Database Hack Exposes Police Financial Data
Reevesnamepins.com, a company that manufacturers the plastic and metal name tags that police officers around the country wear on their uniforms, had its customer database hacked recently, exposing credit card and other personal data for a number of police departments.
A woman who answered the phone at ReevesNamepins confirmed that the company had recently experienced a security breach, but declined to provide further details and referred inquiries to the company's CEO, who could not be immediately reached for comment.
The discovery was made by investigators at CardCops.com, which monitors online sites and forums for evidence of stolen credit and consumer data. CEO Dan Clements said his company spotted the stolen credit card information while trolling an Internet relay chat (IRC) room dedicated to credit card fraud (I have written about these types of forums in my coverage of phishing scams).
Among information posted into the forum was corporate and personal accounts registered to officers and police departments nationwide, including the New York Police Dept., the Alamosa County (Colo.) Sherrif's Department, and the Idaho State Police, Clements said.
"We called up a few of the police departments and found that Reeves was the common denominator," he said.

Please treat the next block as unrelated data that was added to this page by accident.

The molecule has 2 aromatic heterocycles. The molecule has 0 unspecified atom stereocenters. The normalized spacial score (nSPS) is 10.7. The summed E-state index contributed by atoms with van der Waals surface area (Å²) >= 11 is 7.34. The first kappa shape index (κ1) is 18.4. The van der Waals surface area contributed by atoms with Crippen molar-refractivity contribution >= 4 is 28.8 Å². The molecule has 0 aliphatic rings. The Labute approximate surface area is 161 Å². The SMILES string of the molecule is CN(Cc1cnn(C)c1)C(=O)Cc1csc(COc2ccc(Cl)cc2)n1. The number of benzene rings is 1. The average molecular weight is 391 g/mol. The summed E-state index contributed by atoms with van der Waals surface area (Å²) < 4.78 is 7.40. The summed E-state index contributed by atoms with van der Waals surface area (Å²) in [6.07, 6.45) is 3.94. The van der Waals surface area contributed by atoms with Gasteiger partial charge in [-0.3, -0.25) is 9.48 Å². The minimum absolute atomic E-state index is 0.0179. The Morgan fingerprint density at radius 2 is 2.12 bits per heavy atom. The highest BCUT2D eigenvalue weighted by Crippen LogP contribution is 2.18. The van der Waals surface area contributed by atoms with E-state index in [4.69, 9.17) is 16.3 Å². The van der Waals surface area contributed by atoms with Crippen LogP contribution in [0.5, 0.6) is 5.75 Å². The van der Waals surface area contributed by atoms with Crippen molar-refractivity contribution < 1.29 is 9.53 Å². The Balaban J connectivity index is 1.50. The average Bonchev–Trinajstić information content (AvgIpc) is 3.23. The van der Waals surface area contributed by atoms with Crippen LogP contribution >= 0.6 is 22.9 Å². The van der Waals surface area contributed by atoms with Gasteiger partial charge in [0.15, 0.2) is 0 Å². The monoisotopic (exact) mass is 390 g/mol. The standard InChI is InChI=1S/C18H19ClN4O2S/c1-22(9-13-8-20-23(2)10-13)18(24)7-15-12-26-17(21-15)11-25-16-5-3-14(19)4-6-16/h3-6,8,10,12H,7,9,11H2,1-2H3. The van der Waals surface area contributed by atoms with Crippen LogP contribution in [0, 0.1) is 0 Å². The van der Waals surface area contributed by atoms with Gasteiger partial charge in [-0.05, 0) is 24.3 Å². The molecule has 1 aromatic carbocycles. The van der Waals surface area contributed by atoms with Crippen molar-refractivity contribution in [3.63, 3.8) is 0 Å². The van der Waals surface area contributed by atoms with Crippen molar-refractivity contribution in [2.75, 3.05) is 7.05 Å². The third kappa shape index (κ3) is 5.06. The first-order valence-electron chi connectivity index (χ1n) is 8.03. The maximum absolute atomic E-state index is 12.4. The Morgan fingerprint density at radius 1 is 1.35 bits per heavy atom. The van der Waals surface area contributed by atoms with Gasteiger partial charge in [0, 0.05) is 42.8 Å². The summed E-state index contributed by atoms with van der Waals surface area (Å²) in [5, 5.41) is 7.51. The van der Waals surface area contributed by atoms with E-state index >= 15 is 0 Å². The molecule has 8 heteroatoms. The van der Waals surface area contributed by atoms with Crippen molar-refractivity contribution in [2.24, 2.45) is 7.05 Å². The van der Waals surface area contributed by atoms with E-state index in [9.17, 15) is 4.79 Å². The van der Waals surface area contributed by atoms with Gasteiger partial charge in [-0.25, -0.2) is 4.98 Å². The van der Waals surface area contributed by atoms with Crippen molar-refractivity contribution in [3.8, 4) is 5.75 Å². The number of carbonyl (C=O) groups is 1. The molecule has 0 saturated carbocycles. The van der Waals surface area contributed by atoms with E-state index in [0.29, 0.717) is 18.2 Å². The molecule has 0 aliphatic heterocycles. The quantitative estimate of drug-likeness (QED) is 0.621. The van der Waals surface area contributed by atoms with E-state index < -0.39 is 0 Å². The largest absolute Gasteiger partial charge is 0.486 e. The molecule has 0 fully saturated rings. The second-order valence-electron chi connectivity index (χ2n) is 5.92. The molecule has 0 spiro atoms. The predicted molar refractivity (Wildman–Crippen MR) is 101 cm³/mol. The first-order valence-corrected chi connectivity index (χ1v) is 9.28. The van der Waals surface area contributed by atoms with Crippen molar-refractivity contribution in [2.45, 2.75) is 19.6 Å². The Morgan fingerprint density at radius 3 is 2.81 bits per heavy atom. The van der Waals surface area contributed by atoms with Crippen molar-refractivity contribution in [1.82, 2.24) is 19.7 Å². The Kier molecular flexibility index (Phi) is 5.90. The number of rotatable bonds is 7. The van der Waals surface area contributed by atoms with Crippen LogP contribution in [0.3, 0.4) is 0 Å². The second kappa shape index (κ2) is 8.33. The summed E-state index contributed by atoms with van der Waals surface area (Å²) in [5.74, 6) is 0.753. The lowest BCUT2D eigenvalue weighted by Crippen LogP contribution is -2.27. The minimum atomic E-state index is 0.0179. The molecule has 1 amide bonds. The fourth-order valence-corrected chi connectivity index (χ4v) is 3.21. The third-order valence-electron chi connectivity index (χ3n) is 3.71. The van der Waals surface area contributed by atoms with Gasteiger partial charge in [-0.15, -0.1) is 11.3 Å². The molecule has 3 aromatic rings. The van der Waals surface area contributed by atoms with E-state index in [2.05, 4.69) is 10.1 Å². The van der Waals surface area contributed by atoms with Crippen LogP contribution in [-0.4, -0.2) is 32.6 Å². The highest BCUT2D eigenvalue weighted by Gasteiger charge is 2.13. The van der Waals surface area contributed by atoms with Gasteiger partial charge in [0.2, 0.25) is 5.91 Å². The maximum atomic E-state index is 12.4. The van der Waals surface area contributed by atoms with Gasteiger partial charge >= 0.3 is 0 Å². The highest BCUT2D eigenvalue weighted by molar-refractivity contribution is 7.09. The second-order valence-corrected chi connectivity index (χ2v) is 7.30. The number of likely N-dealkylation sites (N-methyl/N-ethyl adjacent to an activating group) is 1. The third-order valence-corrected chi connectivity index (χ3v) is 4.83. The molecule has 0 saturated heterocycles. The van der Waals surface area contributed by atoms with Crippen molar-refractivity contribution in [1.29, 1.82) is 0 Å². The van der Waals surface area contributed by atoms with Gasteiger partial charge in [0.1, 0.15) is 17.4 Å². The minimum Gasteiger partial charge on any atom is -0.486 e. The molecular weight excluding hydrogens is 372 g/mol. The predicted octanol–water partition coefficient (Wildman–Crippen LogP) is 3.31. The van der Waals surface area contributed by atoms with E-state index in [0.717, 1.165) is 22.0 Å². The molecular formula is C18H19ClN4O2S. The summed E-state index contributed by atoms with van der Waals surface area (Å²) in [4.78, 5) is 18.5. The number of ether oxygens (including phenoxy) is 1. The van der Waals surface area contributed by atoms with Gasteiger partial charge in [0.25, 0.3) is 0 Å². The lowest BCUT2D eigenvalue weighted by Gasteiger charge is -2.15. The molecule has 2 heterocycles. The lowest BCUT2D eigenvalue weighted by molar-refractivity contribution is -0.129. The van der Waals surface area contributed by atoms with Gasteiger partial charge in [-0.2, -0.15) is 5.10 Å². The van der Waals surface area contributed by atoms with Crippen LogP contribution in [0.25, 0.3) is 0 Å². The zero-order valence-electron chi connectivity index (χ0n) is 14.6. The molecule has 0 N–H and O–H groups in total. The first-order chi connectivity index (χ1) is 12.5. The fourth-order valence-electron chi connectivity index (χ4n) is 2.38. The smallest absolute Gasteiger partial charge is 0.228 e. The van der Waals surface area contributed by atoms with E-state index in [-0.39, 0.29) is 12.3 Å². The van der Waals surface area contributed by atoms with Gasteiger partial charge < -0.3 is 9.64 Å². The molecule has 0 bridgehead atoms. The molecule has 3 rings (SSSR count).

Shannon Squires, a purchase card administrator for the Idaho State Police, confirmed that one of the department's MasterCard account numbers was recently compromised and that the department had recently ordered from Reevesnamepins.com.
Interestingly enough, Squires said she received an e-mail from CardCops about the incident but dismissed it as e-mail fraud. "I thought it was spam and forwarded it to Wells Fargo [the department's credit card issuer] and they told me just to delete it."
In my own reporting on phishing and credit card fraud, I've run into similar roadblocks when trying to contact fraud victims for interviews Clements echoed this experience, citing frustration in trying to get the attention of victims who write off the alerts as nothing more than spam.
"We send them e-mail and call them, but what else can we do?"
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